The performance tuning industry is a niche segment that can turn your diesel four-door into a veritable sports car by tweaking its software to make the engine more powerful.
Dieselgate, the VW emissions-rigging scandal that affected around 11 million cars worldwide, created a double dilemma for the owners of souped-up cars.
The software reboot Volkswagen owners had to undertake to correct nitrogen-oxide emissions also wiped out the special software that gave their engines extra power. If they want to reinstall the performance software, will they need to be checked again to ensure they are sticking to the emissions targets?
Until recently, even the tuning industry association didn’t have the answer. But Handelsblatt has learned that a solution has been found, and it’s both bad and good news for drivers.
The bad news is that industry experts say many drivers will have to make a trip to their vehicle licensing office to get their cars rechecked once they have installed performance-boosting software.
The good news is that, as VW spokesman Nicolai Laude told Handelsblatt, Volkswagen will cover all the costs. “That includes the possible cost for a new TÜV certification,” he said. TÜV is the German technical inspection association that checks whether cars are roadworthy and comply with emissions regulations.
At first glance, you might dismiss this as a peripheral problem. But in fact it’s so important that industry experts recently met in the German transport ministry to discuss it.
That’s because performance tuning is no longer just the preserve of gearheads. Now that cars can be souped up electronically, ordinary drivers have gotten a taste for it. The owners of company cars are particularly partial to it, said industry insiders.
Harald Schmidtke, managing director of the VDAT association of automobile tuners, said about 5 percent of all vehicles in Germany are tuned. If you apply that percentage to the 2.6 million VW cars undergoing refits in Germany, it means some 130,000 cars could run into certification problems.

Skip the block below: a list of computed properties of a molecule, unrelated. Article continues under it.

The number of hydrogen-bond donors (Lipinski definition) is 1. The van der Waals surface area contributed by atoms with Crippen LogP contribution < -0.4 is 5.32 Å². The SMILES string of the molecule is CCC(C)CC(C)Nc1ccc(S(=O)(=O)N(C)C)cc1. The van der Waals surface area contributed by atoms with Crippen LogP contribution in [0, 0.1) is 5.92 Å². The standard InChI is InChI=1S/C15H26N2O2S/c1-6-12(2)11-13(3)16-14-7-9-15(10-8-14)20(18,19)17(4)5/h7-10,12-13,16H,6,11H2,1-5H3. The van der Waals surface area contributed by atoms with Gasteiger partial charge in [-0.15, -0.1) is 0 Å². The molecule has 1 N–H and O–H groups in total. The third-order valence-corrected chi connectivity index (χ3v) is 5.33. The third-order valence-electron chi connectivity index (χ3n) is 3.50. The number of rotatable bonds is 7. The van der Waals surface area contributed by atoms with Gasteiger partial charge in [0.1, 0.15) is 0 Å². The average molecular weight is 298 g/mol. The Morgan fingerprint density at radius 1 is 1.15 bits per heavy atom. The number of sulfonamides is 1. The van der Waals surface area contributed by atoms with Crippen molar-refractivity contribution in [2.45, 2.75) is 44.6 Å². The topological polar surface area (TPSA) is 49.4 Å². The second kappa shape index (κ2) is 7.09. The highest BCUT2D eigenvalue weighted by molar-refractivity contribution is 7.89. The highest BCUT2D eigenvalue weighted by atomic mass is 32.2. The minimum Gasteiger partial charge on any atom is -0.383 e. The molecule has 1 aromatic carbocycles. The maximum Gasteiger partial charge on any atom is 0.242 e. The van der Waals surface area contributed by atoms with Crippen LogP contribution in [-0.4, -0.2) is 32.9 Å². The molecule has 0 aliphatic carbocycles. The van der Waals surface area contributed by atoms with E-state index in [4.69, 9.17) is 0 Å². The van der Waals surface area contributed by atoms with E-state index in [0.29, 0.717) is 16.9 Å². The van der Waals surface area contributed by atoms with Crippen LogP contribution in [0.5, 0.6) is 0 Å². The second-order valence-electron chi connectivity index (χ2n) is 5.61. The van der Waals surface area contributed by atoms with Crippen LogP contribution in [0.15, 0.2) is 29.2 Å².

The figure could be a lot higher because Opel and Mercedes owner Daimler have also recalled many of their diesel automobiles as a “voluntary service action” in response to VW’s diesel scandal.
“You’ve got to imagine it’s like an audio tape that is wiped and then spoken onto again.”
Tuning is legal if the engine is subsequently checked and approved by a certification authority. Many tuning companies get that blessing in advance by having their software or tuning boxes approved before installation. In such cases the certification office issues an amended roadworthiness certificate for the tuned vehicle.
This is where the diesel scandal has caused problems. When engineers removed the infamous software that was designed to cheat emissions tests, they simultaneously got rid of any tuning system, which then had to be reinstalled.
“You’ve got to imagine it’s like an audio tape that is wiped and then spoken onto again,” said Hans-Ulrich Sander of TÜV Rheinland, a technical inspection company. That’s only legal if the original tuning software is reinstalled. But that’s not happening, because the new tuning software being installed is adjusted to the VW refit. That’s why the drivers always have to have their vehicles re-certified.
Until now it was unclear who would foot the bill for this rigmarole. Neither VDAT nor TÜV were able to answer that question, and the Federal Motor Transport Authority said the matter didn’t fall under its purview.
VW, however, appears to be feeling generous. Spokesman Mr. Laude said the owners of tuned vehicles should contact their franchise dealership where a legal tuning would be restored free of charge. The automaker will cover all costs including the recertification, Mr. Laude said.
It’s a satisfactory solution for owners, tuners and dealers, and it preempts a problem for VW. If drivers neglected to get their retuned vehicles certified, they would have been driving around without insurance coverage, and no auto company would want to be associated with that ticking time bomb.
Jan Keuchel is a Handelsblatt correspondent covering investigations and the German legal system. Contact the author: firstname.lastname@example.org